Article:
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    1. Well, you definitely have a point there. Hmm... well for me, I don't really fully separate my faith and reading in terms of the way I rate or review (as I said before on my post, which is a 50-50 thing), but the thing is, I try to see the meaning behind the picture. The author wrote a book to show a new perspective, its a way of understanding a topic in a new set of eyes. I definitely agree that you don't need to lock up your beliefs in order to enjoy a book. (Of course not, that's why we have some books that we hate and some books that we absolutely love, right?), and if there's a meaning to this book, I would want to understand it, not only because of my personal enjoyment, but more importantly because it helps me understand other people in real life as well. (Do i make sense? Haha :D)

      Furthermore, yes, we are who we are. Our beliefs and experience make up who we are, 24/7. We cannot just click off our beliefs and let them go, that's why we rant about some books, because some of those books might infuriate or annoy us. Whether its religious, experience, or moral knowledge. I don't necessarily think that we put our beliefs in a " moved to the back burner" situation, its more of putting an open mind so you could see the story behind it. Do my beliefs still affect my reading experience even if I was being open minded? Definitely. I cannot take it away from me, because its part of who I am, but when I get to my limit, then it would definitely affect my rating of the book. I hope I answered your question. Thanks again Kel :)

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  12. I try to be open-minded as much as I can, but the thing is, whena reader reads, he brings his experiences and biases and beliefs with him. That's inevitable, and the author and everyone else has to understand that that's what makes discussion and discernment about a book and its messages so much more fulfilling, because there are so many angles that a scene or a theme could be viewed in. As for me, when there is cheating, I don't like it so I'll be less forgiving when it's in a book, unless it is used as a plot device to teach readers its effects and consequences. When there's bullying, I don't mind it as long as it is used for the same thing (like TEASE by Amanda Maciel). I know a particular person who won't read anything that has sex scenes, and that's okay! It's the individual preferences that we have that makes reading more interesting, in my opinion :)

    Faye at The Social Potato

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    1. Yes definitely. Even if we as bloggers are open-minded, our beliefs, experience and biases will definitely affect us at some point. I'm a bit the opposite of you, haha, I hate hate hate bullying, like actual bullying in school (Maybe because I've experienced it myself), but I am somewhat neutral with cheating but it still depends :D

      "It's the individual preferences that we have that makes reading more interesting, in my opinion" <--- SO TRUE! :D

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  13. It's only natural that our beliefs affect the way we view things, and despite my Christian belief, I'm actually pretty open-minded. I have come to accept gays, not that I approve of their lifestyle, but it's mean and indecent to shun them because of religious prejudice.

    I don't approve of books approving of cheating, but I would try something if people say that they liked it or that it wasn't portrayed in the usual jerky way. I hold a strict standard on bullying books because I myself was bullied so of course I would be expecting something. And I think it's not such a bad thing, because it makes a book a bit more personal. I think that it should be explained though why someone was biased when reviewing, though.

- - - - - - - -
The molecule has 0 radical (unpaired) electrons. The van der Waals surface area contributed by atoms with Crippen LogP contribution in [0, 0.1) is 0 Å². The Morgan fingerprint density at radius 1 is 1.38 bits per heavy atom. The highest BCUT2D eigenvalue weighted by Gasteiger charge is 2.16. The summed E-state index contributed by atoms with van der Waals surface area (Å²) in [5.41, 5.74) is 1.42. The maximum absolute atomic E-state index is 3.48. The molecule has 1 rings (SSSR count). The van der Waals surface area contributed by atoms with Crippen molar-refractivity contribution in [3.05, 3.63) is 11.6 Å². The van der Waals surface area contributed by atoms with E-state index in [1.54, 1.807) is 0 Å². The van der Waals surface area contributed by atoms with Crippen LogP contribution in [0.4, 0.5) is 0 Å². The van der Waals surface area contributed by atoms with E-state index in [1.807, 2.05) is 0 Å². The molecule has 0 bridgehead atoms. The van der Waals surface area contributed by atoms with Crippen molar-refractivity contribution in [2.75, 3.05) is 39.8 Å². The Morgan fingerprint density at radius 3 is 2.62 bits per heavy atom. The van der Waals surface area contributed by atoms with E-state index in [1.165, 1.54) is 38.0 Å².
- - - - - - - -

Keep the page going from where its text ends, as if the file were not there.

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    1. I agree with you there. I take bullying books much more seriously too. I think its because of the experience, we connect more to the story so it gets a bit more sensitive, and as you said, personal. Tho even if I hated one particular book if it had something a bit offensive, I would love it to be justifiable and explained as you also said :D

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  14. I totally agree! I'm a Christian too, so I have my own opinion on what is "right" and "wrong," and it's definitely difficult to read something where the character doesn't share that belief. However, I always try and go in with an open mind and put myself in the characters' shoes. As long as the author is addressing everyone's beliefs respectfully, I think I'm fine with hearing different viewpoints and beliefs from a character's perspective.

    Thanks for sharing Jules, and BRILLIANT post! This really made me think quite a bit! :)

    ~ Zoe @ The Infinite To-Read Shelf

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    1. "As long as the author is addressing everyone's beliefs respectfully, I think I'm fine with hearing different viewpoints and beliefs from a character's perspective. " --Yes! So true Zoe! :D

      I actually love reading books like these 'cuz they're edge-y and you learn from these. But whenever it disrespects a different belief, then I get annoyed, even if the belief wasn't my own. I'm glad that it got you thinking Zoe! It made me think deep as well :D

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  15. This is a really fascinating discussion Jules, and I like how you tied it to your own experiences. As you said, as a reader we try and see things from a characters' point of view, but there are just a few things that are completely unforgivable. While I try and be open-minded, I cannot stand cheating for instance, and I do not hate those "douchebag" love interest guys who are possessive and marginally abuse them out of their rights.